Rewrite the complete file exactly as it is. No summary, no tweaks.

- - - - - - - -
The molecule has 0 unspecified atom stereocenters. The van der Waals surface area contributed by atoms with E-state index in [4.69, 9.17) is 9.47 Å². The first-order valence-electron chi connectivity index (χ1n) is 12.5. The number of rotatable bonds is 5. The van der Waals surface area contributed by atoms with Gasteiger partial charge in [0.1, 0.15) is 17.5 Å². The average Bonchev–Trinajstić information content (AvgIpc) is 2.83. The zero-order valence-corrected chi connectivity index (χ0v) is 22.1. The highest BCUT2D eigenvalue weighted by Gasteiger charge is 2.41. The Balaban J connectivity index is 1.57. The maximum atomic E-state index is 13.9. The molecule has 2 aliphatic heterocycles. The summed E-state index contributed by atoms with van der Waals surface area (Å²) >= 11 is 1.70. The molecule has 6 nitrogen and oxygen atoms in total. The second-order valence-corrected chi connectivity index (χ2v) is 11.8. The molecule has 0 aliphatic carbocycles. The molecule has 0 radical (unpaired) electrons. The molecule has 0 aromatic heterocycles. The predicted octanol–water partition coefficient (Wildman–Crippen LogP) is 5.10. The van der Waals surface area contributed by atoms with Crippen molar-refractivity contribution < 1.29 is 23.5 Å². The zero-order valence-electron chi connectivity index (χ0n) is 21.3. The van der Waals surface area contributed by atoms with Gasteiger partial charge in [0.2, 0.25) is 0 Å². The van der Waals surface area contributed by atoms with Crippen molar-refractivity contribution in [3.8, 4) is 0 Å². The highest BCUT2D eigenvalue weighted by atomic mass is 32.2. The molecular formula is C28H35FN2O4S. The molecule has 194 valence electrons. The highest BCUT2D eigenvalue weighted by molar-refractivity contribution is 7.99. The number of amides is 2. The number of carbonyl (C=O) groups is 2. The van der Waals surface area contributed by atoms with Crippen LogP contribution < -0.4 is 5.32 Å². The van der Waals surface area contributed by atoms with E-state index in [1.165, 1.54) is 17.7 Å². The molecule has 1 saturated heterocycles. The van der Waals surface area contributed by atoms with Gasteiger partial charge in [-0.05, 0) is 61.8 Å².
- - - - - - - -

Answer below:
The molecule has 0 unspecified atom stereocenters. The van der Waals surface area contributed by atoms with E-state index in [4.69, 9.17) is 9.47 Å². The first-order valence-electron chi connectivity index (χ1n) is 12.5. The number of rotatable bonds is 5. The van der Waals surface area contributed by atoms with Gasteiger partial charge in [0.1, 0.15) is 17.5 Å². The average Bonchev–Trinajstić information content (AvgIpc) is 2.83. The zero-order valence-corrected chi connectivity index (χ0v) is 22.1. The highest BCUT2D eigenvalue weighted by Gasteiger charge is 2.41. The Balaban J connectivity index is 1.57. The maximum atomic E-state index is 13.9. The molecule has 2 aliphatic heterocycles. The summed E-state index contributed by atoms with van der Waals surface area (Å²) >= 11 is 1.70. The molecule has 6 nitrogen and oxygen atoms in total. The second-order valence-corrected chi connectivity index (χ2v) is 11.8. The molecule has 0 aliphatic carbocycles. The molecule has 0 radical (unpaired) electrons. The molecule has 0 aromatic heterocycles. The predicted octanol–water partition coefficient (Wildman–Crippen LogP) is 5.10. The van der Waals surface area contributed by atoms with Crippen molar-refractivity contribution < 1.29 is 23.5 Å². The zero-order valence-electron chi connectivity index (χ0n) is 21.3. The van der Waals surface area contributed by atoms with Gasteiger partial charge in [0.2, 0.25) is 0 Å². The van der Waals surface area contributed by atoms with Crippen molar-refractivity contribution in [3.8, 4) is 0 Å². The highest BCUT2D eigenvalue weighted by atomic mass is 32.2. The molecular formula is C28H35FN2O4S. The molecule has 194 valence electrons. The highest BCUT2D eigenvalue weighted by molar-refractivity contribution is 7.99. The number of amides is 2. The number of carbonyl (C=O) groups is 2. The van der Waals surface area contributed by atoms with Crippen LogP contribution < -0.4 is 5.32 Å². The van der Waals surface area contributed by atoms with E-state index in [1.165, 1.54) is 17.7 Å². The molecule has 1 saturated heterocycles. The van der Waals surface area contributed by atoms with Gasteiger partial charge in [-0.05, 0) is 61.8 Å².